Good question. Tesla started it and now everyone wants to get in on the act. No, not electric cars. We’re talking about Gigafactories.
But just was is a Gigafactory? Well, hold on, we’re going to try and explain...
The term Gigafactory comes from the word 'Giga’, the unit of measurement representing “billions”. The term started with Tesla boss Elon Musk, because when Tesla announced plans for their first one back in 2013 the word simply didn’t exist. But it’s typical of Musk’s language to name a battery factory something that feels space age and out of the ordinary. (Think Cybertruck for the firm’s proposed light pick-up truck.)
The logic behind these giant production facilities is simple.
When a Gigafactory ramps up production, the cost of battery cells and electric motors will significantly decline through economies of scale. This in turn drives the price of EVs down which further drives demand for the batteries, which in turn drives the production costs down further. All from simply locating the manufacturing processes under one roof.
With the Government’s decision to ban the sale of new petrol and diesel models by 2030, and the manufacturer drive to switch to electric-only production even earlier than that, the demand for batteries and motors is only going to increase. And as it stands the UK is lagging behind quite significantly in this area.
The problem is simple.
It’s estimated that the UK motor industry will need 175GWh of battery production by 2035 to keep up with demand. We currently have less than 2GWh worth. To put that into context, the current UK supply comes from the Nissan/Envision plant opened in 2012, which has produced enough batteries to power 180,000 vehicles in nine years. That’s just 20,000 per year. At full capacity, the Tesla Gigafactory is designed to produce batteries for 500,000 vehicles per year.
We’ve got a lot of catching up to do...
And Nissan has been first out of the blocks. Alongside the announcement of a £420million investment in a brand new EV to be produced at Nissan’s Sunderland plant, came a further £450million from Nissan’s battery partner, Envision AESC, to build a new Gigafactory to supply the battery packs.
The formal planning process is about to begin for the new Gigafactory, which represents an initial 9GWh plant, with potential future investment of £1.8bn to take that up to 25GWh and creating 4,500 new high-value green jobs in the region by 2030. At full potential the site could produce up to 35GWh. The new plant will lower the cost of EV batteries produced in the UK, as well as developing a new Gen5 battery cell with 30% more energy density which improves range and efficiency. These will power Nissan's new vehicles, built in the factory next door.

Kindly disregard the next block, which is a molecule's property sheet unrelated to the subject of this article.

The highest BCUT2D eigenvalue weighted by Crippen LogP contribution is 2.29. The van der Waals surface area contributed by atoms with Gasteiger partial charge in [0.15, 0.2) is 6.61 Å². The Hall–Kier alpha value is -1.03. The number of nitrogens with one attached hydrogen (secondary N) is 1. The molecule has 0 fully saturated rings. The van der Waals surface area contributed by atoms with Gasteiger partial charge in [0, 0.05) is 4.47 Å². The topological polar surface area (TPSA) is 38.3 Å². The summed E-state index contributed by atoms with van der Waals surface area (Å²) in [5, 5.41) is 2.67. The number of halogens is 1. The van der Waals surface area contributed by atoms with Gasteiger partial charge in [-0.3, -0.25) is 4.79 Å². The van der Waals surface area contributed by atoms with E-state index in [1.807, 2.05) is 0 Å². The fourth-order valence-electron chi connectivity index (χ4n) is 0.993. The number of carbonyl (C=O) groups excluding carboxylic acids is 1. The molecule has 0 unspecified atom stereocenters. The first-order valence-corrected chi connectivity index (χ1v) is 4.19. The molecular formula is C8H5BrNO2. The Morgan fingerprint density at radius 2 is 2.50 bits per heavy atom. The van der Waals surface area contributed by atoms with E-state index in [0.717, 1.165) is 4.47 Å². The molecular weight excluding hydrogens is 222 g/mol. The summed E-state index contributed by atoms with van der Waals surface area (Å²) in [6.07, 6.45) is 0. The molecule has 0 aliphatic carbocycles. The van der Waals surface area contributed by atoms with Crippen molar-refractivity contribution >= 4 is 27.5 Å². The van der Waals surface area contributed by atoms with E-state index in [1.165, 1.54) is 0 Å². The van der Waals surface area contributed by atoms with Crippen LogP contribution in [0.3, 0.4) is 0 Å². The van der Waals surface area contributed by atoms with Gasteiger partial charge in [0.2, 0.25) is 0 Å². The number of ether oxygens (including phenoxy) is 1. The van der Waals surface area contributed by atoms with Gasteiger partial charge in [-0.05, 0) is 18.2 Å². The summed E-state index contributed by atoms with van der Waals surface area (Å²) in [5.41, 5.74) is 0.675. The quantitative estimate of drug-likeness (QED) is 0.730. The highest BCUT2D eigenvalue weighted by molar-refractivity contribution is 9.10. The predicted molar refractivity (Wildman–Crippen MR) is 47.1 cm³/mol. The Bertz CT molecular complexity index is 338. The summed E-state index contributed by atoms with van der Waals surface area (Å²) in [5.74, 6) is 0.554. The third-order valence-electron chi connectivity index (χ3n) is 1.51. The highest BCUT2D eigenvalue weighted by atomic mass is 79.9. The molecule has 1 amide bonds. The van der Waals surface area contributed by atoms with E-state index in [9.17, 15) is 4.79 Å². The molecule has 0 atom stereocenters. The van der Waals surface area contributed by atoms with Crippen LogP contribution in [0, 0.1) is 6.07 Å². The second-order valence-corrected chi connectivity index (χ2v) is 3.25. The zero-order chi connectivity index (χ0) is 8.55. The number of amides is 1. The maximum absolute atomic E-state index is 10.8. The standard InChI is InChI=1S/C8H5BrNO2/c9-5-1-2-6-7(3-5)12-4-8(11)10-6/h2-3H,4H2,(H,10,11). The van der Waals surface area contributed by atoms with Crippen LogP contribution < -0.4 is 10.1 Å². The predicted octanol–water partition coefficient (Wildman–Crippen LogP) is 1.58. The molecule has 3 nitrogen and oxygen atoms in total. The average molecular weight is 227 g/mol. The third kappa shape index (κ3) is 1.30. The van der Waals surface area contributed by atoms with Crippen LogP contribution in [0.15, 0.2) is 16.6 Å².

This builds on Nissan’s experience in developing what was one of the world’s first integrated battery cell manufacturing plants in Sunderland.
The current 1.9 GWh facility was originally developed by Nissan’s battery division AESC before being sold to Envision Group in 2018, forming Envision AESC. It initially produced battery packs for the Nissan LEAF, which were much smaller than those used in today’s electric vehicles. Since then, electric vehicles battery requirements have grown with larger packs requiring a greater quantity of cells, hence the need for a bigger factory.
The first phase of the development, the 9 GWh plant could supply around 160,000-170,000 electric vehicles per year. Nissan estimates it will need around 100,000 battery packs just to produce the required number of the planned new EV. That still leaves us a long way short of the 175GWh we’re going to need, but it’s a start.
As you can imagine, there are more manufacturers and battery suppliers in talks about setting up further Gigatories in the UK, because we will need them.
A second Gigafactory is under preparation in the North East with BritishVolt planning to start production in 2023 and there’s discussion about a Gigafactory plant near Coventry Airport.
So there you have it: a Gigafactory is basically a factory where they make batteries, but on a massive scale. So next time you hear the term you’ll know what it means - and what’s more we can expect to hear it more often as electric vehicle production in this country expands with more electric vehicles available to lease .
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